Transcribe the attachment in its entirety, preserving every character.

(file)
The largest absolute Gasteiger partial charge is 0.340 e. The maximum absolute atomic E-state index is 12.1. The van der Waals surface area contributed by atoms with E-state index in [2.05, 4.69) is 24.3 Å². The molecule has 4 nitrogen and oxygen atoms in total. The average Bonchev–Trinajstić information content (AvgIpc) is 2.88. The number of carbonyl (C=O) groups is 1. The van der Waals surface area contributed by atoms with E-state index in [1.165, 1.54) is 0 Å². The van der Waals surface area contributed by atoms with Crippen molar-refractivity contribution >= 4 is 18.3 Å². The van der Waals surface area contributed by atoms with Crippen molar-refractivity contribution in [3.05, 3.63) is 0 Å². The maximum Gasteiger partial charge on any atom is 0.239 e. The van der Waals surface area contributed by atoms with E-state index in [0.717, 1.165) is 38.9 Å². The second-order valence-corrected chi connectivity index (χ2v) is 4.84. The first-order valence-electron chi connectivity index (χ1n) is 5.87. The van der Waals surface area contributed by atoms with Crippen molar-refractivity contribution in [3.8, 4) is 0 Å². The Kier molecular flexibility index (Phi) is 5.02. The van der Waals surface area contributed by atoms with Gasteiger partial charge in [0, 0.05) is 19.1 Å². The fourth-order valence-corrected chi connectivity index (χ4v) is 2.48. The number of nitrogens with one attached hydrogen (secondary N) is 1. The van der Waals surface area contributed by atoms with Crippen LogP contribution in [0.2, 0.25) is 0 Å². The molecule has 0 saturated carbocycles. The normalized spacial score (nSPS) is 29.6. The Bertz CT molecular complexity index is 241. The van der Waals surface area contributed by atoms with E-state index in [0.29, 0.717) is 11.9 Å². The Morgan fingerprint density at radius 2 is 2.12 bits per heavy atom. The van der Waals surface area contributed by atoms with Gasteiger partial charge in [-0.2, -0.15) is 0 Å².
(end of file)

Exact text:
The largest absolute Gasteiger partial charge is 0.340 e. The maximum absolute atomic E-state index is 12.1. The van der Waals surface area contributed by atoms with E-state index in [2.05, 4.69) is 24.3 Å². The molecule has 4 nitrogen and oxygen atoms in total. The average Bonchev–Trinajstić information content (AvgIpc) is 2.88. The number of carbonyl (C=O) groups is 1. The van der Waals surface area contributed by atoms with E-state index in [1.165, 1.54) is 0 Å². The van der Waals surface area contributed by atoms with Crippen molar-refractivity contribution >= 4 is 18.3 Å². The van der Waals surface area contributed by atoms with Crippen molar-refractivity contribution in [3.05, 3.63) is 0 Å². The maximum Gasteiger partial charge on any atom is 0.239 e. The van der Waals surface area contributed by atoms with E-state index in [0.717, 1.165) is 38.9 Å². The second-order valence-corrected chi connectivity index (χ2v) is 4.84. The first-order valence-electron chi connectivity index (χ1n) is 5.87. The van der Waals surface area contributed by atoms with Crippen molar-refractivity contribution in [3.8, 4) is 0 Å². The Kier molecular flexibility index (Phi) is 5.02. The van der Waals surface area contributed by atoms with Gasteiger partial charge in [0, 0.05) is 19.1 Å². The fourth-order valence-corrected chi connectivity index (χ4v) is 2.48. The number of nitrogens with one attached hydrogen (secondary N) is 1. The van der Waals surface area contributed by atoms with Crippen LogP contribution in [0.2, 0.25) is 0 Å². The molecule has 0 saturated carbocycles. The normalized spacial score (nSPS) is 29.6. The Bertz CT molecular complexity index is 241. The van der Waals surface area contributed by atoms with E-state index in [0.29, 0.717) is 11.9 Å². The Morgan fingerprint density at radius 2 is 2.12 bits per heavy atom. The van der Waals surface area contributed by atoms with Gasteiger partial charge in [-0.2, -0.15) is 0 Å².